Velpula K.K.,Illinois College |
Dasari V.R.,Illinois College |
Asuthkar S.,Illinois College |
Gorantla B.,Illinois College |
Tsung A.J.,Illinois Neurological Institute
Translational Oncology | Year: 2012
Receptor tyrosine kinases (RTK) and their ligands control critical biologic processes, such as cell proliferation, migration, and differentiation. Aberrant expression of these receptor kinases in tumor cells alters multiple downstream signaling cascades that ultimately drive the malignant phenotype by enhancing tumor cell proliferation, invasion, metastasis, and angiogenesis. As observed in human glioblastoma (hGBM) and other cancers, this dysregulation of RTK networks correlates with poor patient survival. Epidermal growth factor receptor (EGFR) and c-Met, two well-known receptor kinases, are coexpressed in multiple cancers including hGBM, corroborating that their downstreamsignaling pathways enhance a malignant phenotype. The integration of c-Met and EGFR signaling in cancer cells indicates that treatment regimens designed to target both receptor pathways simultaneously could prove effective, though resistance to tyrosine kinase inhibitors continues to be a substantial obstacle. In the present study, we analyzed the antitumor efficacy of EGFR inhibitors erlotinib and gefitinib and c-Met inhibitor PHA-665752, along with their respective small hairpin RNAs (shRNAs) alone or in combination with human umbilical cord blood stem cells (hUCBSCs), in glioma cell lines and in animal xenograft models.We also measured the effect of dual inhibition of EGFR/c-Met pathways on invasion and wound healing. Combination treatments of hUCBSC with tyrosine kinase inhibitors significantly inhibited invasion and wound healing in U251 and 5310 cell lines, thereby indicating the role of hUCBSC in inhibition of RTK-driven cell behavior. Further, the EGFR and c-Met localization in glioma cells and hGBM clinical specimens indicated that a possible cross talk exists between EGFR and c-Met signaling pathway. © 2012 Neoplasia Press, Inc.
Ji R.,Tiantan Comprehensive Stroke Center |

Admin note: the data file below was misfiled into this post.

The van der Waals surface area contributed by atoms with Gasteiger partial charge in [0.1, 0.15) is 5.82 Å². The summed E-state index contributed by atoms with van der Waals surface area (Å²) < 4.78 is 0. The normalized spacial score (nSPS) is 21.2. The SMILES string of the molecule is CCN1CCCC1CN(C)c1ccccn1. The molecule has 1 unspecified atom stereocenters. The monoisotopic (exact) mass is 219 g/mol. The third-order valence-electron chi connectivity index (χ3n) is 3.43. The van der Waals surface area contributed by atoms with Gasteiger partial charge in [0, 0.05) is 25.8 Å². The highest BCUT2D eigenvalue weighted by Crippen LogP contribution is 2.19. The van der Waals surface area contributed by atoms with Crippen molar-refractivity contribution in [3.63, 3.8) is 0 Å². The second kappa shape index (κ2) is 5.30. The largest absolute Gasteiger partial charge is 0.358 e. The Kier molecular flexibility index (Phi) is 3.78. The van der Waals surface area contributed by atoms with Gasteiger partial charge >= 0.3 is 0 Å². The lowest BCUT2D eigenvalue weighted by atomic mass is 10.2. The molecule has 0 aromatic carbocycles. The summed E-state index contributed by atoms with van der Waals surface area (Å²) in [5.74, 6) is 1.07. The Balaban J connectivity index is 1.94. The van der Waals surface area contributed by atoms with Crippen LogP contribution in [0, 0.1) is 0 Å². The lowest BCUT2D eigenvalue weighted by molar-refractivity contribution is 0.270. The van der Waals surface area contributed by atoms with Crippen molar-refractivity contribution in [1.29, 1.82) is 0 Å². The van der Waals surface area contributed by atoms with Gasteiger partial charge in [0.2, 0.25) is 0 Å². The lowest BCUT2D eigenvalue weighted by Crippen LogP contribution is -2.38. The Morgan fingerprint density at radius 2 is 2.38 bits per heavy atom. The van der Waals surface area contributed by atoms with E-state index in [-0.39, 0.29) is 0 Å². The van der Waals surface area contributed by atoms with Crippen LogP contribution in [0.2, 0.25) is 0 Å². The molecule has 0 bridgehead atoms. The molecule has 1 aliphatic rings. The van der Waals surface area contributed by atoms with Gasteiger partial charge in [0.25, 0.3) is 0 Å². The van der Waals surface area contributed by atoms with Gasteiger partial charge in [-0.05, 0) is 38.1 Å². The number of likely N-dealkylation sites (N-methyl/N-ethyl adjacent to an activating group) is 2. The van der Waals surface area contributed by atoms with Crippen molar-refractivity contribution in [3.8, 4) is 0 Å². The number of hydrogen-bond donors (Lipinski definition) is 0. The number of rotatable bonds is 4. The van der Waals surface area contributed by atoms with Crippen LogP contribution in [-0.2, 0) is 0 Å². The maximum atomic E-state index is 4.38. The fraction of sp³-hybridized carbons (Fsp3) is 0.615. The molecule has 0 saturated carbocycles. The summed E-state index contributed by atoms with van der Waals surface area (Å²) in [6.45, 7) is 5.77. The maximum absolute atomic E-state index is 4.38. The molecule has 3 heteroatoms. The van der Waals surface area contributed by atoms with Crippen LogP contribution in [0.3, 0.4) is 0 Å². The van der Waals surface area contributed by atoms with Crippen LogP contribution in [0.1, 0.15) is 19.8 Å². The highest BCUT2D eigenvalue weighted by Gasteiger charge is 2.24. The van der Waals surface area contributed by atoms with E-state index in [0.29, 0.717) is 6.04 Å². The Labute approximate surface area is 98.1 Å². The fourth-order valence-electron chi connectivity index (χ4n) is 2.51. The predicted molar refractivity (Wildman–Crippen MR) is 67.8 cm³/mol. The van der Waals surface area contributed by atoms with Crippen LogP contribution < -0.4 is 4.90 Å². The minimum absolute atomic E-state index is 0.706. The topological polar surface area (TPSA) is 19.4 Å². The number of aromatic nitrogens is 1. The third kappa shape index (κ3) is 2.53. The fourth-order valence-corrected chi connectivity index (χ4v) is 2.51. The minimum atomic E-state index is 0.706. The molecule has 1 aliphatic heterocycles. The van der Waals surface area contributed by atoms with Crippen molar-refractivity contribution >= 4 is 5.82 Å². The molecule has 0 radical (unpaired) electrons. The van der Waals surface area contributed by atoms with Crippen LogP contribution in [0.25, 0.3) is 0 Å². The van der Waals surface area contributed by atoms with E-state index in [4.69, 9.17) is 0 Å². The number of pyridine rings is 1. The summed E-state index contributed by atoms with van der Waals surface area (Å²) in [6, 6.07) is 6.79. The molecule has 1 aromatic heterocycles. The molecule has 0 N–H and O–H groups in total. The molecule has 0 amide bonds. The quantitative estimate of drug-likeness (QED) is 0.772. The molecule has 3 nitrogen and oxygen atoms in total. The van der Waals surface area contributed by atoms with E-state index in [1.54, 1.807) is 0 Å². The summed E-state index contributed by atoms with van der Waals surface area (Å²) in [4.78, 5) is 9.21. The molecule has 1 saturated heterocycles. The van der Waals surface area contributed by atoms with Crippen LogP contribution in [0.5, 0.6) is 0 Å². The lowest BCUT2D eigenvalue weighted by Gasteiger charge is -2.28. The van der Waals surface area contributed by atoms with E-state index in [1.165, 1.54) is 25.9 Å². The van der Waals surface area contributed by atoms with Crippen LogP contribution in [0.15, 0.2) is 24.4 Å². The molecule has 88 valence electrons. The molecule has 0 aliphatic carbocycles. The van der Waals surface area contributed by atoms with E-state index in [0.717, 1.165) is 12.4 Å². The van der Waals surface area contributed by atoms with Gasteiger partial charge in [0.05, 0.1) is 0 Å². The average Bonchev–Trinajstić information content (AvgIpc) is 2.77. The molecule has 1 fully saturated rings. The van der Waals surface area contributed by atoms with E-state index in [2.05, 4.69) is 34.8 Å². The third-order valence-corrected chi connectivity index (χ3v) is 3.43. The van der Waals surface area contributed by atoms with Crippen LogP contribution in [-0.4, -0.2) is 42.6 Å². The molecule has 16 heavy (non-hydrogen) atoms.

Wang D.,Illinois Neurological Institute |
Shen H.,University of North Carolina at Chapel Hill |
Pan Y.,Tiantan Comprehensive Stroke Center |
And 4 more authors.
Stroke | Year: 2013
BACKGROUND AND PURPOSE - Medical complications are common among patients with stroke. However, little is known about the potential interrelationship among them. In the present study, we aimed to investigate the association between common in-hospital medical complications after acute ischemic stroke (AIS) and spontaneous intracerebral hemorrhage (ICH). METHODS - We analyzed patients enrolled in the China National Stroke Registry from 2007 to 2008. The occurrence of 11 common stroke-associated medical complications during acute hospitalization was prospectively registered. Multivariable analysis using generalized estimation equation was performed to assess association between medical complications in AIS and ICH cohort, respectively. RESULTS - A total of 14 702 patients with AIS and 5221 patients with ICH were enrolled. The median age was 65 years (interquartile range, 55-74 years), and 38.1% were female. The median length of hospital stay was 14 days (interquartile range, 10-20 days) for AIS and 18 days (interquartile range, 11-26 days) for ICH. Pneumonia was the most common medical complication after AIS (11.4%) and ICH (16.8%). In the AIS cohort, after adjusting for potential confounders, pneumonia was significantly associated with development of gastrointestinal bleeding (adjusted odds ratio [OR], 8.35; 95% confidence interval [CI], 6.27-11.1; P<0.001), decubitus ulcer (adjusted OR, 5.31; 95% CI, 3.39-8.31; P<0.001), deep vein thrombosis (adjusted OR, 4.27; 95% CI, 2.41-7.59; P<0.001), epileptic seizure (adjusted OR, 3.96; 95% CI, 2.67-5.88; P<0.001), urinary tract infection (adjusted OR, 3.34; 95% CI, 2.73-4.10; P<0.001), atrial fibrillation/flutter (adjusted OR, 3.17; 95% CI, 2.58-3.90; P<0.001), and recurrent stroke (adjusted OR, 2.65; 95% CI, 2.07-3.40; P<0.001). Similar significant association between pneumonia and development of several nonpneumonia medical complications was verified in ICH cohort as well. CONCLUSIONS - Pneumonia is closely associated with the development of several nonpneumonia medical complications after AIS and ICH. © 2013 American Heart Association, Inc.
Learmonth Y.C.,University of Illinois at Urbana - Champaign |
Motl R.W.,University of Illinois at Urbana - Champaign |
Sandroff B.M.,University of Illinois at Urbana - Champaign |
Pula J.H.,Illinois College |
And 2 more authors.